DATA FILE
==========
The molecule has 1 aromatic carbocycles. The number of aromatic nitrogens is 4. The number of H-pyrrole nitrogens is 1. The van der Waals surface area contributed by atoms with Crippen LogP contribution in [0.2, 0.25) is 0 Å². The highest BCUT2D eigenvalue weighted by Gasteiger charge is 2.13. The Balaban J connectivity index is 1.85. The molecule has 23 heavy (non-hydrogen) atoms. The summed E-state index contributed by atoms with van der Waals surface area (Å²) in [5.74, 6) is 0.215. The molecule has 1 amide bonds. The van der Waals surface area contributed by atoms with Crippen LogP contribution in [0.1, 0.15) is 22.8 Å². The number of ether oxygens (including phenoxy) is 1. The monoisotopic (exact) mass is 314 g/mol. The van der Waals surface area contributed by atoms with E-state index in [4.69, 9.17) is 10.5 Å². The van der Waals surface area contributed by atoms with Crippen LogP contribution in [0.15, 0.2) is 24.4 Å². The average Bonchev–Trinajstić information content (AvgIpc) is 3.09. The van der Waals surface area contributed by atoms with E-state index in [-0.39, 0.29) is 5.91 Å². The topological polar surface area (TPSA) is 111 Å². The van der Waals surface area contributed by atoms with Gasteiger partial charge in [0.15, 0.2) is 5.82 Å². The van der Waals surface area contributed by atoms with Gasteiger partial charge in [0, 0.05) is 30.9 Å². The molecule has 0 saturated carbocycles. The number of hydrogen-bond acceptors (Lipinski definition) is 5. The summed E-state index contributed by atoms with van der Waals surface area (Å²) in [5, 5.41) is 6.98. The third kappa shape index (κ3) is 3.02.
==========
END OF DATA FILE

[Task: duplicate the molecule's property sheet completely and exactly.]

The molecule has 1 aromatic carbocycles. The number of aromatic nitrogens is 4. The number of H-pyrrole nitrogens is 1. The van der Waals surface area contributed by atoms with Crippen LogP contribution in [0.2, 0.25) is 0 Å². The highest BCUT2D eigenvalue weighted by Gasteiger charge is 2.13. The Balaban J connectivity index is 1.85. The molecule has 23 heavy (non-hydrogen) atoms. The summed E-state index contributed by atoms with van der Waals surface area (Å²) in [5.74, 6) is 0.215. The molecule has 1 amide bonds. The van der Waals surface area contributed by atoms with Crippen LogP contribution in [0.1, 0.15) is 22.8 Å². The number of ether oxygens (including phenoxy) is 1. The monoisotopic (exact) mass is 314 g/mol. The van der Waals surface area contributed by atoms with E-state index in [4.69, 9.17) is 10.5 Å². The van der Waals surface area contributed by atoms with Crippen LogP contribution in [0.15, 0.2) is 24.4 Å². The average Bonchev–Trinajstić information content (AvgIpc) is 3.09. The van der Waals surface area contributed by atoms with E-state index in [-0.39, 0.29) is 5.91 Å². The topological polar surface area (TPSA) is 111 Å². The van der Waals surface area contributed by atoms with Gasteiger partial charge in [0.15, 0.2) is 5.82 Å². The van der Waals surface area contributed by atoms with Gasteiger partial charge in [0, 0.05) is 30.9 Å². The molecule has 0 saturated carbocycles. The number of hydrogen-bond acceptors (Lipinski definition) is 5. The summed E-state index contributed by atoms with van der Waals surface area (Å²) in [5, 5.41) is 6.98. The third kappa shape index (κ3) is 3.02.